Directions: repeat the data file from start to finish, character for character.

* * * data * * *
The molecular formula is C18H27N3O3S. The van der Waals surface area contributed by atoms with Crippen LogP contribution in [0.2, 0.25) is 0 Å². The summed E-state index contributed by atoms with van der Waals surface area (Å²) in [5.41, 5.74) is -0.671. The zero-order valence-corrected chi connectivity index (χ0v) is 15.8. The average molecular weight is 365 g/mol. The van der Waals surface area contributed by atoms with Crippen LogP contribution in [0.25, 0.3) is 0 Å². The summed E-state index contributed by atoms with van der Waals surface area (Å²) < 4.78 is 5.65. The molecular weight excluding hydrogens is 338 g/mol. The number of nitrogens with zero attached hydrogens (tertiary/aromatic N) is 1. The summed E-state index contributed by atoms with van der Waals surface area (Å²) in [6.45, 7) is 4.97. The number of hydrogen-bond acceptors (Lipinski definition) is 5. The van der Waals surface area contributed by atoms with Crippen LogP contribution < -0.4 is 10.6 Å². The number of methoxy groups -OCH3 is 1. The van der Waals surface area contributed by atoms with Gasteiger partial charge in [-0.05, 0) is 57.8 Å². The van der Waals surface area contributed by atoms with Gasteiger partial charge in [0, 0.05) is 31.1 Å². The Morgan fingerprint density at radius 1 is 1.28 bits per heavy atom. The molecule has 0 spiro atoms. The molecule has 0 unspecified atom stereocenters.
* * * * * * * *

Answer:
The molecular formula is C18H27N3O3S. The van der Waals surface area contributed by atoms with Crippen LogP contribution in [0.2, 0.25) is 0 Å². The summed E-state index contributed by atoms with van der Waals surface area (Å²) in [5.41, 5.74) is -0.671. The zero-order valence-corrected chi connectivity index (χ0v) is 15.8. The average molecular weight is 365 g/mol. The van der Waals surface area contributed by atoms with Crippen LogP contribution in [0.25, 0.3) is 0 Å². The summed E-state index contributed by atoms with van der Waals surface area (Å²) < 4.78 is 5.65. The molecular weight excluding hydrogens is 338 g/mol. The number of nitrogens with zero attached hydrogens (tertiary/aromatic N) is 1. The summed E-state index contributed by atoms with van der Waals surface area (Å²) in [6.45, 7) is 4.97. The number of hydrogen-bond acceptors (Lipinski definition) is 5. The van der Waals surface area contributed by atoms with Crippen LogP contribution < -0.4 is 10.6 Å². The number of methoxy groups -OCH3 is 1. The van der Waals surface area contributed by atoms with Gasteiger partial charge in [-0.05, 0) is 57.8 Å². The van der Waals surface area contributed by atoms with Gasteiger partial charge in [0, 0.05) is 31.1 Å². The Morgan fingerprint density at radius 1 is 1.28 bits per heavy atom. The molecule has 0 spiro atoms. The molecule has 0 unspecified atom stereocenters.